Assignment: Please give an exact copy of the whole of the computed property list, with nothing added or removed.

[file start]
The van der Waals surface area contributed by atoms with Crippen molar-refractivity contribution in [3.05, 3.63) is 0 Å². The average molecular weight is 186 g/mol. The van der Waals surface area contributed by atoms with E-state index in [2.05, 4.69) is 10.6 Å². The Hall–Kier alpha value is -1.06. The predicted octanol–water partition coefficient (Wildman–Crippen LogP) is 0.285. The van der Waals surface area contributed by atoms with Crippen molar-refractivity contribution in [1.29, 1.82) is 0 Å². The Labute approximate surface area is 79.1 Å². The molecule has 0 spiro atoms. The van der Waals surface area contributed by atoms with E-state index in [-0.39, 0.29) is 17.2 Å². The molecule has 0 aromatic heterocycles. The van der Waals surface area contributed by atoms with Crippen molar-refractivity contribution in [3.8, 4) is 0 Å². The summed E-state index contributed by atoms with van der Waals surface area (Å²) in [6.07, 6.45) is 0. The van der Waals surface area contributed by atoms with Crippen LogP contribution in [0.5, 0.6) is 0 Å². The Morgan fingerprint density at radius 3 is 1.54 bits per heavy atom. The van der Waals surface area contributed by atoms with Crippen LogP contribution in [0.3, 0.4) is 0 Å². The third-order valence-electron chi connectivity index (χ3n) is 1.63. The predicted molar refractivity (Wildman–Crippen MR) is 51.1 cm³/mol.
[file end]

The van der Waals surface area contributed by atoms with Crippen molar-refractivity contribution in [3.05, 3.63) is 0 Å². The average molecular weight is 186 g/mol. The van der Waals surface area contributed by atoms with E-state index in [2.05, 4.69) is 10.6 Å². The Hall–Kier alpha value is -1.06. The predicted octanol–water partition coefficient (Wildman–Crippen LogP) is 0.285. The van der Waals surface area contributed by atoms with Crippen molar-refractivity contribution in [1.29, 1.82) is 0 Å². The Labute approximate surface area is 79.1 Å². The molecule has 0 spiro atoms. The van der Waals surface area contributed by atoms with E-state index in [-0.39, 0.29) is 17.2 Å². The molecule has 0 aromatic heterocycles. The van der Waals surface area contributed by atoms with Crippen molar-refractivity contribution in [3.8, 4) is 0 Å². The summed E-state index contributed by atoms with van der Waals surface area (Å²) in [6.07, 6.45) is 0. The van der Waals surface area contributed by atoms with Crippen LogP contribution in [0.5, 0.6) is 0 Å². The Morgan fingerprint density at radius 3 is 1.54 bits per heavy atom. The van der Waals surface area contributed by atoms with Crippen LogP contribution in [0.3, 0.4) is 0 Å². The third-order valence-electron chi connectivity index (χ3n) is 1.63. The predicted molar refractivity (Wildman–Crippen MR) is 51.1 cm³/mol.